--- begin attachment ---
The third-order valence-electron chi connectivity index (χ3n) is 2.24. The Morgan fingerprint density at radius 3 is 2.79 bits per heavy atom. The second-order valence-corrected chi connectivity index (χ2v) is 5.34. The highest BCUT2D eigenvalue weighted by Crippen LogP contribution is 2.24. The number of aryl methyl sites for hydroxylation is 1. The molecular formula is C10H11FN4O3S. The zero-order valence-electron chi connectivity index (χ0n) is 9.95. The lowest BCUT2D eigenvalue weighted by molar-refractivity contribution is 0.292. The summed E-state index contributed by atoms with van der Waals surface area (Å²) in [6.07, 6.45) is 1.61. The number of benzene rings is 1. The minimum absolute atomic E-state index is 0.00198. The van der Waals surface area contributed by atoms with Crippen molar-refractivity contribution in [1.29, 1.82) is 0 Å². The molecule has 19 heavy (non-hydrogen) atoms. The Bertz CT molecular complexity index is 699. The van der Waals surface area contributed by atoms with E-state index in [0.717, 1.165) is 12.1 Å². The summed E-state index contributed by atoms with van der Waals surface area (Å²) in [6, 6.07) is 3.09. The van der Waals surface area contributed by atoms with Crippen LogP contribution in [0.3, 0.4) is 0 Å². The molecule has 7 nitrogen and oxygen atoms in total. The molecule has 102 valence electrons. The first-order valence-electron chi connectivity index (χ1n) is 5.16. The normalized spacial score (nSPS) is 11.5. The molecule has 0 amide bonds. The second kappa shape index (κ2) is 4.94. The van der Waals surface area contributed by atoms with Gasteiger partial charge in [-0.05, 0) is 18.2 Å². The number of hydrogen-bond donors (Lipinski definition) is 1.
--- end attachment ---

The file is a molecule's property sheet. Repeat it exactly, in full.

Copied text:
The third-order valence-electron chi connectivity index (χ3n) is 2.24. The Morgan fingerprint density at radius 3 is 2.79 bits per heavy atom. The second-order valence-corrected chi connectivity index (χ2v) is 5.34. The highest BCUT2D eigenvalue weighted by Crippen LogP contribution is 2.24. The number of aryl methyl sites for hydroxylation is 1. The molecular formula is C10H11FN4O3S. The zero-order valence-electron chi connectivity index (χ0n) is 9.95. The lowest BCUT2D eigenvalue weighted by molar-refractivity contribution is 0.292. The summed E-state index contributed by atoms with van der Waals surface area (Å²) in [6.07, 6.45) is 1.61. The number of benzene rings is 1. The minimum absolute atomic E-state index is 0.00198. The van der Waals surface area contributed by atoms with Crippen molar-refractivity contribution in [1.29, 1.82) is 0 Å². The molecule has 19 heavy (non-hydrogen) atoms. The Bertz CT molecular complexity index is 699. The van der Waals surface area contributed by atoms with E-state index in [0.717, 1.165) is 12.1 Å². The summed E-state index contributed by atoms with van der Waals surface area (Å²) in [6, 6.07) is 3.09. The van der Waals surface area contributed by atoms with Crippen LogP contribution in [0.3, 0.4) is 0 Å². The molecule has 7 nitrogen and oxygen atoms in total. The molecule has 102 valence electrons. The first-order valence-electron chi connectivity index (χ1n) is 5.16. The normalized spacial score (nSPS) is 11.5. The molecule has 0 amide bonds. The second kappa shape index (κ2) is 4.94. The van der Waals surface area contributed by atoms with Gasteiger partial charge in [-0.05, 0) is 18.2 Å². The number of hydrogen-bond donors (Lipinski definition) is 1.